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Author Topic: Hopko's list of points  (Read 7510 times) Average Rating: 0
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anthony022071
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« Reply #135 on: January 20, 2012, 02:06:47 PM »

Anthony, I'm not sure justice is what God is after.  You keep going on about it, but then you admit that Christ's crucifixion was unjust.   How is scapegoating ever just?  How did an unjust act fulfill God's demand for justice? 

God does demand justice. That is what the commandments and the prescriptions for atonement he gave and the punishments he inflicted are about. It was unjust for the Jews to have Jesus killed,but the Father used the crucifixion as the event that would redeem mankind. God draws good from the evil actions of humans,as in the story of Joseph the son of Israel and his brethren. The scapegoating of Jesus was just on the part of the Father because Jesus was his Son and the Son willed to sacrifice himself.
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« Reply #136 on: January 20, 2012, 02:15:35 PM »

Anthony, I'm not sure justice is what God is after.  You keep going on about it, but then you admit that Christ's crucifixion was unjust.   How is scapegoating ever just?  How did an unjust act fulfill God's demand for justice? 

God does demand justice. That is what the commandments and the prescriptions for atonement he gave and the punishments he inflicted are about. It was unjust for the Jews to have Jesus killed,but the Father used the crucifixion as the event that would redeem mankind. God draws good from the evil actions of humans,as in the story of Joseph the son of Israel and his brethren. The scapegoating of Jesus was just on the part of the Father because Jesus was his Son and the Son willed to sacrifice himself.
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« Reply #137 on: January 20, 2012, 02:48:43 PM »

Anthony, I'm not sure justice is what God is after.  You keep going on about it, but then you admit that Christ's crucifixion was unjust.   How is scapegoating ever just?  How did an unjust act fulfill God's demand for justice? 

God's justice is the Good of Creation.

Therefore the justice of Christ's kenosis is the restoration/redemption of the goodness of Creation.

Do you think anything man could do to restore Creation?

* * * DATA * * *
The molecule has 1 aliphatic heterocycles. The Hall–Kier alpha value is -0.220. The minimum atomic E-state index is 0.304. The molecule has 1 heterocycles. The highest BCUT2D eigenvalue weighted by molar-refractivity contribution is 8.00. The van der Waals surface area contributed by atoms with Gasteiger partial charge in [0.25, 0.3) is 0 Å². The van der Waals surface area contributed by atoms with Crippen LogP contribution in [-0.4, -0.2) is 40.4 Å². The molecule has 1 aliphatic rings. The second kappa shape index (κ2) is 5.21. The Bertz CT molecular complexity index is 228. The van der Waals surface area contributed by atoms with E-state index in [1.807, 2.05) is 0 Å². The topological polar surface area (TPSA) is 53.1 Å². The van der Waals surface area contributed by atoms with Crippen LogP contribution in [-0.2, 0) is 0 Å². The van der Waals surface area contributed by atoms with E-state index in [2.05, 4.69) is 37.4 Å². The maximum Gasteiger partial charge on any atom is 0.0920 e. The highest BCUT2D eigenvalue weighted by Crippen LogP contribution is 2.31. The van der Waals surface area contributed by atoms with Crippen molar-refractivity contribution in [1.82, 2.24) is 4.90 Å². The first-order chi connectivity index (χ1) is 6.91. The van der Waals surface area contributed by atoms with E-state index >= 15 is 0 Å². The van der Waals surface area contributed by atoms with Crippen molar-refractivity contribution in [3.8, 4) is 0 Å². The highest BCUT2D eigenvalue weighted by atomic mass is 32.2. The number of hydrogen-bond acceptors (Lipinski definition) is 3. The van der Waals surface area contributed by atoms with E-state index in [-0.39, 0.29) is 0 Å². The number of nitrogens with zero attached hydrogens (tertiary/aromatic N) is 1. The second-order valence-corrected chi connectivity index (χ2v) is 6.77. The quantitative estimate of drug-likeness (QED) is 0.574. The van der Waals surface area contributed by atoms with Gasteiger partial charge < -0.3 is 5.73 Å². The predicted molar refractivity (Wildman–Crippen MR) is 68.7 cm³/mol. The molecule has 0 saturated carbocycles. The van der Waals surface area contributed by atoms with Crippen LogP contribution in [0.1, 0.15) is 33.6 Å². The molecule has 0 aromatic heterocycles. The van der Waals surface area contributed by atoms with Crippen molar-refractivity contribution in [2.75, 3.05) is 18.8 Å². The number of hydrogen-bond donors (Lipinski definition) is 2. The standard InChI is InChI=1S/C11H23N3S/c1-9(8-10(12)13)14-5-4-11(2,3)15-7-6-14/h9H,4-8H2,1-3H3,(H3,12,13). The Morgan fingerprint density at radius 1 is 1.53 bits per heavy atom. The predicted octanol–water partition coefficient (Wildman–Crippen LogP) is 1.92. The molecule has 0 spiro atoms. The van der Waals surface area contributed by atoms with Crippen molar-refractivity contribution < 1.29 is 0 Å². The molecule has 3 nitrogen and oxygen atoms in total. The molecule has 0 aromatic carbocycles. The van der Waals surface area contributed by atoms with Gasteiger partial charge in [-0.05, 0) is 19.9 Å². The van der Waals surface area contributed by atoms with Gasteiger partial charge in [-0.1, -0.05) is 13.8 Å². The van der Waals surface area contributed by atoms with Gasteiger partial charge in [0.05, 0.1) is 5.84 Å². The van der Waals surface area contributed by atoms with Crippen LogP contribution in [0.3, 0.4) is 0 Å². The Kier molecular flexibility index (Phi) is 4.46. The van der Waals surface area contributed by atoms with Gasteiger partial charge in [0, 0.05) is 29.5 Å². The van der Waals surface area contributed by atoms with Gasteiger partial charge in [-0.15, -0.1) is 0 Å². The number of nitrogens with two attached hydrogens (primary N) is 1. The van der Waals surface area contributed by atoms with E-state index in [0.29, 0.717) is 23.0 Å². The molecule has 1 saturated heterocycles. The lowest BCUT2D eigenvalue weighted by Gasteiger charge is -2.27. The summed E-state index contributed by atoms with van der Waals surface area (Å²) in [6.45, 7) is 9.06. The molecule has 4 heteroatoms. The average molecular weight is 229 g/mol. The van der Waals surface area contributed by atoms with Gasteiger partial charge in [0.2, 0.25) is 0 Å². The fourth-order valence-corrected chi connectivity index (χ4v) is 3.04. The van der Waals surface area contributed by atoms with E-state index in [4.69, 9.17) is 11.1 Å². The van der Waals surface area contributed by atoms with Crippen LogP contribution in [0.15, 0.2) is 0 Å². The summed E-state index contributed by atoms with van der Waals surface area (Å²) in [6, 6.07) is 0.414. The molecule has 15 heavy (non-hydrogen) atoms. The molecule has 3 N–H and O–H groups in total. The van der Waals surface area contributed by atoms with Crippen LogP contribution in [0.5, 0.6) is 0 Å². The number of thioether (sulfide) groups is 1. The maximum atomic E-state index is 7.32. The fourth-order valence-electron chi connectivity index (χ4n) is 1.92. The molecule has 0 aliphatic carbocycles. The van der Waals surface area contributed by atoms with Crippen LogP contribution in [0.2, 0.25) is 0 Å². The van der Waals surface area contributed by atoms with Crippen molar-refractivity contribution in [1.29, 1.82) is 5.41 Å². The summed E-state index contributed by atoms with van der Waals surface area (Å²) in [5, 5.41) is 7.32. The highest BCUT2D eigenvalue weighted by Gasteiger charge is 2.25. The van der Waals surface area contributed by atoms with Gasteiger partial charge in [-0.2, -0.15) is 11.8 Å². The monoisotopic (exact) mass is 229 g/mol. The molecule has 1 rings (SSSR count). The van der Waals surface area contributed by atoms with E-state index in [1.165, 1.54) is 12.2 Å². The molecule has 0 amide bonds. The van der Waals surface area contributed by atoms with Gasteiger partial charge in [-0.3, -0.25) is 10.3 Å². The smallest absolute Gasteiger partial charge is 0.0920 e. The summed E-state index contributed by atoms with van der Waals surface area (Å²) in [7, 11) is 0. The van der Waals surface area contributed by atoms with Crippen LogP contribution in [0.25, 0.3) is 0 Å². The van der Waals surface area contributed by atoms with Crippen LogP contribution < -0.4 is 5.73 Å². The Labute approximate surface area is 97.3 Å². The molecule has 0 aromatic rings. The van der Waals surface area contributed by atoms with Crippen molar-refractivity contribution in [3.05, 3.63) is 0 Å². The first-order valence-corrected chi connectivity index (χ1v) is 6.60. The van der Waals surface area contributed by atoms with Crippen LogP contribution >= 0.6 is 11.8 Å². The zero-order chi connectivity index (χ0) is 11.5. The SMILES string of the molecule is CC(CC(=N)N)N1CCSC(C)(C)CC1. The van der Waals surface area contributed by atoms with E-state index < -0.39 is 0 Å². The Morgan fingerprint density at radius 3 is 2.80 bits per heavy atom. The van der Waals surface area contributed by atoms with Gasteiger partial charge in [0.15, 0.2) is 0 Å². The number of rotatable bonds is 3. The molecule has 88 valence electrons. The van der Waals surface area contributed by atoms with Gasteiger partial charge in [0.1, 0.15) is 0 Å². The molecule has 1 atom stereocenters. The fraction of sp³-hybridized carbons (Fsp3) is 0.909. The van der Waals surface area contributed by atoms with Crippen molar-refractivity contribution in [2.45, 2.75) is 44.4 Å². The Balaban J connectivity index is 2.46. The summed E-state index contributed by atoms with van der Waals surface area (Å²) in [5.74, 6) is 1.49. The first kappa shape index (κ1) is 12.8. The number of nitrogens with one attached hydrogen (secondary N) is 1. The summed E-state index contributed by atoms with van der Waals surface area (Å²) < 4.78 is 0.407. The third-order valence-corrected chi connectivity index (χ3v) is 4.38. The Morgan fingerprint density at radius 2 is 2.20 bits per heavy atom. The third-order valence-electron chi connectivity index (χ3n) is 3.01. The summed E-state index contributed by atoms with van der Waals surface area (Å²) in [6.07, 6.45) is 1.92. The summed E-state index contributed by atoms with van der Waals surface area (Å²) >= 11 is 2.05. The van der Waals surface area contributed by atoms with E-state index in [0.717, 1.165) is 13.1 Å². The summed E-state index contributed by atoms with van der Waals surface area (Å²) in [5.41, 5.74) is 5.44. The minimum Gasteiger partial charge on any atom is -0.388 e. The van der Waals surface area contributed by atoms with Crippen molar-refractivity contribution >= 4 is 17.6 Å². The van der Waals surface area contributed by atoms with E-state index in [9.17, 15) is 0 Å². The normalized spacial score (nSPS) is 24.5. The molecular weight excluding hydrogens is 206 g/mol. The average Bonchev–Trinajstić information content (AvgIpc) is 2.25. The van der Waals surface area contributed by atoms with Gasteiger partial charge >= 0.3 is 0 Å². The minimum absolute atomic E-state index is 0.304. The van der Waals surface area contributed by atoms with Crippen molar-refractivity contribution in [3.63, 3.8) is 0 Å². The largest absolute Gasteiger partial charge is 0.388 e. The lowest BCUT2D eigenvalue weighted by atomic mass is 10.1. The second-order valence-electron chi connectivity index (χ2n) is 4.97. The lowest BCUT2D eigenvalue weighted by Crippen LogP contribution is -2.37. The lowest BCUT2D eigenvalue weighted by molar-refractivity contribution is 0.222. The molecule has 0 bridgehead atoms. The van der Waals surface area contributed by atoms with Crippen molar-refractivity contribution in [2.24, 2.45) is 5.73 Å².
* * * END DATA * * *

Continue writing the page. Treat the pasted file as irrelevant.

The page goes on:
Well...clearly neither can some men understand that restoration as justice... Smiley
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« Reply #138 on: January 20, 2012, 06:16:49 PM »


This isn't about scholastic theology. It is a fact known from scripture that God demands atonement for sins,and in the Law of Moses this required the shedding of blood.


A rather sad fate for those thousands of cattle, sheep and turtle doves since the shedding of their blood achieved absolutely no atonement.

As the proponents of substitutionary atonement will tell you no human and certainly no dumb animal can atone for sin.  No human or animal can substitute and appease the anger of God and satisfy His justice.

Sorry, calves!  Sorry, sheep!  Sorry, doves!  You were all killed in vain.
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« Reply #139 on: January 20, 2012, 08:55:43 PM »

From St. Isaac the Syrian:

"...Do not call God just, for His justice is not manifest in the things concerning you. And if David calls Him just and upright (cf. Ps. 24:8, 144:17), His Son revealed to us that He is good and kind. ‘He is good,’ He says, ‘to the evil and to the impious’ (cf. Luke 6:35). How can you call God just when you come across the Scriptural passage on the wage given to the workers? ‘Friend, I do thee no wrong: I will give unto this last even as unto thee. Is thine eye evil because I am good?’ (Matt. 20:12-15). How can a man call God just when he comes across the passage on the prodigal son who wasted his wealth with riotous living, how for the compunction alone which he showed, the father ran and fell upon his neck and gave him authority over all his wealth? (Luke 15:11 ff.). None other but His very Son said these things concerning Him, lest we doubt it; and thus He bare witness concerning Him. Where, then, is God’s justice, for whilst we are sinners Christ died for us! (cf. Rom. 5:8). But if here He is merciful, we may believe that He will not change."